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The Pareto front (or Pareto frontier) is a framework for partially evaluting a set of “actions” with multi-dimensional outputs assuming a very weak “desirability” partial ordering which only applies only when one processes is better (or at least as good) for all the outputs. It is useful for reducing a set of candidates prior to further analysis.
Suppose we’re trying to acheive something which is can be parameterised by a vector $\vec{v}=(v_0,\dots,v_N)$ of real-valued output variables, where for each variable a lower value is “better”. (Note that by negating “obvious variables” we can convert to a problem where for each variable a lower value is better than a larger value. Also clearly the whole framework can be used uniformly exchanging lower for higher in comparisons.)
As an example, consider a very, very simplified view of “improving the environment”. This might have the following variables
var | interpretation |
---|---|
$v_0$ | money expended |
$v_1$ | decrease in average human standard of living |
$v_2$ | expected number of tornadoes |
$v_3$ | number of species going extinct |
… | … |
For any particular action we can assign it a value for each of these variables (or at least a value estimated from a model).
It would be generally agreed that for each variable a lower value is better, but the framework hasn’t assigned relative importances to each variable (e.g., we haven’t specified how much money it is worth spending to save 1 species, or even that this value is constant as the number of species saved increases). Just about the only ordering that can be done without further specification is
Then given a set $S$ of possible actions (which might be a process, a technology, etc) one can discard any actions which are strictly dominated by another element of $S$ to get a reduced set of actions $S'$ which is called the Pareto front. This name is inspired by the way that, in $N$-dimensions, the remaining points are the “outer shell” of $S$ with the discarded points on the interior. This is shown in $2$-D in the following plot:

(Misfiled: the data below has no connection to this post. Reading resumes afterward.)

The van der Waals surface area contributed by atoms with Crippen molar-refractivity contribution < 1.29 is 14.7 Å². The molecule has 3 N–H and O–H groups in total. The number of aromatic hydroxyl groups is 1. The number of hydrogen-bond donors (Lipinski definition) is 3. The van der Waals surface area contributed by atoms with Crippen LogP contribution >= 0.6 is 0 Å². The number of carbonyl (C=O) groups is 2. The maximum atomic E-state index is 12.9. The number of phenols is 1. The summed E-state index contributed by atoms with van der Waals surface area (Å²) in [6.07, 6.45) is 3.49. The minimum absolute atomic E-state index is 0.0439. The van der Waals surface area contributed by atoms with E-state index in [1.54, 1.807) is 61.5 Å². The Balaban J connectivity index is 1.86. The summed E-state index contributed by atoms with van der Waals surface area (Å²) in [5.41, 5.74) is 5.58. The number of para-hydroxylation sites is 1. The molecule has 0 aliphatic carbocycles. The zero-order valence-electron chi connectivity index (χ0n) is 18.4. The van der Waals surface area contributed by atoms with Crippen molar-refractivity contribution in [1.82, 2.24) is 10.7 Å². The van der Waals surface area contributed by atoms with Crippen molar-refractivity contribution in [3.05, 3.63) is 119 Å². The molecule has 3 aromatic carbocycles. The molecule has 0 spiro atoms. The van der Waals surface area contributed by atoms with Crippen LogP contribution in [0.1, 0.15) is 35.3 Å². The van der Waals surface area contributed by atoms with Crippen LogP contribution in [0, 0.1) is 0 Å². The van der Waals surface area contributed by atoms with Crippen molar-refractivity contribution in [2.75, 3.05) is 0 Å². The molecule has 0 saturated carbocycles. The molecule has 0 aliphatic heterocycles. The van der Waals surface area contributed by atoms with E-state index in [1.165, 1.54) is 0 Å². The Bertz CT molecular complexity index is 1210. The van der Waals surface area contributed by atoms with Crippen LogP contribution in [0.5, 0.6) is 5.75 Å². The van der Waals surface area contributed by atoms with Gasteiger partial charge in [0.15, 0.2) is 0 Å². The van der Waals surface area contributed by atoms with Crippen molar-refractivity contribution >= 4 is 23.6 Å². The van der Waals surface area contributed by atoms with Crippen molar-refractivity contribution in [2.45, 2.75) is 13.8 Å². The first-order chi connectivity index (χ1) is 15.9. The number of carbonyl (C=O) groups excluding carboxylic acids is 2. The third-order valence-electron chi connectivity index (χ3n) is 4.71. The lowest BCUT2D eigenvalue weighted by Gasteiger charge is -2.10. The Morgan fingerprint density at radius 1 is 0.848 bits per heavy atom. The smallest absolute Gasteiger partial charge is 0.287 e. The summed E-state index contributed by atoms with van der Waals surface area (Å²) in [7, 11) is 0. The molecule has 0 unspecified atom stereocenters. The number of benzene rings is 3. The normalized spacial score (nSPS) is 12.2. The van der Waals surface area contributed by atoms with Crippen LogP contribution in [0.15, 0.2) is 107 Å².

(Image from wikipedia page referenced below.) Another description of the Pareto front is as the set of minimal elements under the partial order $\prec$.
The intuitive meaning of the Pareto front is that elements which are not on the front are never the best choice, because there’s some element on the front which is at least as good on every variable. In contrast, elements which are on the front could be the best choice, depending how the user decides to trade-off the weights of the various variables.
(Note that this page describes a small subset of the ideas and mathematics based on Pareto efficiency which are relevant to Azimuth. Further details can be found on the wikipedia page.)
The obvious way of approaching dealing with multidimensional outputs would be to define a scalar score function $s:\mathbb{R}^N \rightarrow \mathbb{R}$ and then use a standard optimisation technique to find the best element of $S$ (which is possibly non-unique). This has two problems:
If multiple interested parties are performing the analysis, they are likely to disagree on the precise form of $s$, blocking any progress.
Even with only one analyser, it is often difficult to formalise scalar mapping that reflects all the different “intuitive values”. In particular, experience in other fields of use is that often the optimal $s(\vec{v})$ will be at some extreme point of the space that is, upon reflection of the “intuitive values”, actually a poor choice. For example, given a numerical weighting between money saved and species saved, a scalar optimisation function may have a minimum of no money saved and no species saved. In contrast, the Pareto front gives a reduced set of possible candidates which can be analysed further.
Visualising the Pareto front is obviously very informative, but for greater than 3 dimensions this isn’t directly possible. Are there good ways to project to a viewable dimension preserving useful features?
The Pareto front is one way to make “partial decisions” based on weak ordering: are there other ways that are also useful for decision making.
There are other mathematical optimisation problems, e.g., linear programming, with other attractive properties. Are there any connections/extensions to other problems?
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